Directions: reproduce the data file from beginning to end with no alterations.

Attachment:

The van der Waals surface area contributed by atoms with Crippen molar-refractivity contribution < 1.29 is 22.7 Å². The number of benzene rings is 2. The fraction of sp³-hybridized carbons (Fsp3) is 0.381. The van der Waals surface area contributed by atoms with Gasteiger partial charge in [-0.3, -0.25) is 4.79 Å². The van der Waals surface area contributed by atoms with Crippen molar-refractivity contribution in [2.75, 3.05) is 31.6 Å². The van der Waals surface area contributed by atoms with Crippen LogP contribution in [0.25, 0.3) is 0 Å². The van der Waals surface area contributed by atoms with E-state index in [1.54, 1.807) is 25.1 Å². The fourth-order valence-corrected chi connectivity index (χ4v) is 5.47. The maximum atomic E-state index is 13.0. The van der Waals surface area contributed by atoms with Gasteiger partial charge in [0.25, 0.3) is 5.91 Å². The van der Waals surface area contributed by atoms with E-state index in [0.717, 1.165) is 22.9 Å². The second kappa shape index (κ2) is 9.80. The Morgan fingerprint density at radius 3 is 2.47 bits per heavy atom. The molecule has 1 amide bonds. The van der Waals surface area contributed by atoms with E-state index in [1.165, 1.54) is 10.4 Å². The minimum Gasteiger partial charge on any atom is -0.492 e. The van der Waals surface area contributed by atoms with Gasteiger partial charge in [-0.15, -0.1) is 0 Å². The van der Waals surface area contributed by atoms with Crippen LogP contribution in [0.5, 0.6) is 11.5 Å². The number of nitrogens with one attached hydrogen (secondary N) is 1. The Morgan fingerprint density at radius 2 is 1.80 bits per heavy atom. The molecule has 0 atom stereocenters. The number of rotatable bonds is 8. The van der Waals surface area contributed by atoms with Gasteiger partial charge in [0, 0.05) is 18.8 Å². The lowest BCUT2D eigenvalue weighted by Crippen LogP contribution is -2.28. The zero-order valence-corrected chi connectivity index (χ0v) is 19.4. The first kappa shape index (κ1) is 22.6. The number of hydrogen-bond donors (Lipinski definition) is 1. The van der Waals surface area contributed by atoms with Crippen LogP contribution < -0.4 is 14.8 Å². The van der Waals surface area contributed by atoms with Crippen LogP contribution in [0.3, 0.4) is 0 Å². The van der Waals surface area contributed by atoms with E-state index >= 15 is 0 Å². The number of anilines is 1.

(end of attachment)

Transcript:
The van der Waals surface area contributed by atoms with Crippen molar-refractivity contribution < 1.29 is 22.7 Å². The number of benzene rings is 2. The fraction of sp³-hybridized carbons (Fsp3) is 0.381. The van der Waals surface area contributed by atoms with Gasteiger partial charge in [-0.3, -0.25) is 4.79 Å². The van der Waals surface area contributed by atoms with Crippen molar-refractivity contribution in [2.75, 3.05) is 31.6 Å². The van der Waals surface area contributed by atoms with Crippen LogP contribution in [0.25, 0.3) is 0 Å². The van der Waals surface area contributed by atoms with E-state index in [1.54, 1.807) is 25.1 Å². The fourth-order valence-corrected chi connectivity index (χ4v) is 5.47. The maximum atomic E-state index is 13.0. The van der Waals surface area contributed by atoms with Gasteiger partial charge in [0.25, 0.3) is 5.91 Å². The van der Waals surface area contributed by atoms with E-state index in [0.717, 1.165) is 22.9 Å². The second kappa shape index (κ2) is 9.80. The Morgan fingerprint density at radius 3 is 2.47 bits per heavy atom. The molecule has 1 amide bonds. The van der Waals surface area contributed by atoms with E-state index in [1.165, 1.54) is 10.4 Å². The minimum Gasteiger partial charge on any atom is -0.492 e. The van der Waals surface area contributed by atoms with Gasteiger partial charge in [-0.15, -0.1) is 0 Å². The van der Waals surface area contributed by atoms with Crippen LogP contribution in [0.5, 0.6) is 11.5 Å². The number of nitrogens with one attached hydrogen (secondary N) is 1. The Morgan fingerprint density at radius 2 is 1.80 bits per heavy atom. The molecule has 0 atom stereocenters. The number of rotatable bonds is 8. The van der Waals surface area contributed by atoms with Gasteiger partial charge in [0, 0.05) is 18.8 Å². The lowest BCUT2D eigenvalue weighted by Crippen LogP contribution is -2.28. The zero-order valence-corrected chi connectivity index (χ0v) is 19.4. The first kappa shape index (κ1) is 22.6. The number of hydrogen-bond donors (Lipinski definition) is 1. The van der Waals surface area contributed by atoms with Crippen LogP contribution < -0.4 is 14.8 Å². The van der Waals surface area contributed by atoms with Crippen LogP contribution in [0.3, 0.4) is 0 Å². The van der Waals surface area contributed by atoms with E-state index >= 15 is 0 Å². The number of anilines is 1.